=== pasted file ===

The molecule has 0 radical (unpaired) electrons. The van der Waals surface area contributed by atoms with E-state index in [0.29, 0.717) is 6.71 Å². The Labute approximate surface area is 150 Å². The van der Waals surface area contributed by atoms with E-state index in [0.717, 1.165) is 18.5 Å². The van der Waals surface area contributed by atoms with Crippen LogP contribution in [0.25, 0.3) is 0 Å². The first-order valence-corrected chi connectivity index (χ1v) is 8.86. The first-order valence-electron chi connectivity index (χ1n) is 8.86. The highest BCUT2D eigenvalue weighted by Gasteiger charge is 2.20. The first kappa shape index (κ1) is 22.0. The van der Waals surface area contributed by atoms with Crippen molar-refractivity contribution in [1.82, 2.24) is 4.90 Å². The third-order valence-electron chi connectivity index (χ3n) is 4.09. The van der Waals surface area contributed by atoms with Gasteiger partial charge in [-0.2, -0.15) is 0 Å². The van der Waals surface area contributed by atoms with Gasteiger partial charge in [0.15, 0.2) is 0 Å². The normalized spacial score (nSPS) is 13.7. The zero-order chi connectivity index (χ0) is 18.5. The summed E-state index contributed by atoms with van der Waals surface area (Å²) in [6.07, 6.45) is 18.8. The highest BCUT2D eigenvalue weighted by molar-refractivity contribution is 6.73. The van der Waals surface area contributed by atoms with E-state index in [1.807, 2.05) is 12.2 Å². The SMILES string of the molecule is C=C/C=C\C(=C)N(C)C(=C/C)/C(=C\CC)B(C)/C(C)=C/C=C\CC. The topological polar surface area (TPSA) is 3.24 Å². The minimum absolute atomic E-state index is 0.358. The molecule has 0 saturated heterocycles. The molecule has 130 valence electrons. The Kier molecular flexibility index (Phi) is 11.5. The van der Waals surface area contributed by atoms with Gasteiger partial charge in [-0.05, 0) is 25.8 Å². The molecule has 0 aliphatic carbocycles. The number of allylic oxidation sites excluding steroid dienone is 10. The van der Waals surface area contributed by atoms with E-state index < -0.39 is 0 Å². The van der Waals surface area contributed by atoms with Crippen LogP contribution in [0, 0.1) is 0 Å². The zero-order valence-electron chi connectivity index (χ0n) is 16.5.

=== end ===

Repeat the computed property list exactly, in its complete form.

The molecule has 0 radical (unpaired) electrons. The van der Waals surface area contributed by atoms with E-state index in [0.29, 0.717) is 6.71 Å². The Labute approximate surface area is 150 Å². The van der Waals surface area contributed by atoms with E-state index in [0.717, 1.165) is 18.5 Å². The van der Waals surface area contributed by atoms with Crippen LogP contribution in [0.25, 0.3) is 0 Å². The first-order valence-corrected chi connectivity index (χ1v) is 8.86. The first-order valence-electron chi connectivity index (χ1n) is 8.86. The highest BCUT2D eigenvalue weighted by Gasteiger charge is 2.20. The first kappa shape index (κ1) is 22.0. The van der Waals surface area contributed by atoms with Crippen molar-refractivity contribution in [1.82, 2.24) is 4.90 Å². The third-order valence-electron chi connectivity index (χ3n) is 4.09. The van der Waals surface area contributed by atoms with Gasteiger partial charge in [-0.2, -0.15) is 0 Å². The van der Waals surface area contributed by atoms with Gasteiger partial charge in [0.15, 0.2) is 0 Å². The normalized spacial score (nSPS) is 13.7. The zero-order chi connectivity index (χ0) is 18.5. The summed E-state index contributed by atoms with van der Waals surface area (Å²) in [6.07, 6.45) is 18.8. The highest BCUT2D eigenvalue weighted by molar-refractivity contribution is 6.73. The van der Waals surface area contributed by atoms with E-state index in [1.807, 2.05) is 12.2 Å². The SMILES string of the molecule is C=C/C=C\C(=C)N(C)C(=C/C)/C(=C\CC)B(C)/C(C)=C/C=C\CC. The topological polar surface area (TPSA) is 3.24 Å². The minimum absolute atomic E-state index is 0.358. The molecule has 0 saturated heterocycles. The molecule has 130 valence electrons. The Kier molecular flexibility index (Phi) is 11.5. The van der Waals surface area contributed by atoms with Gasteiger partial charge in [-0.05, 0) is 25.8 Å². The molecule has 0 aliphatic carbocycles. The number of allylic oxidation sites excluding steroid dienone is 10. The van der Waals surface area contributed by atoms with E-state index < -0.39 is 0 Å². The van der Waals surface area contributed by atoms with Crippen LogP contribution in [0, 0.1) is 0 Å². The zero-order valence-electron chi connectivity index (χ0n) is 16.5.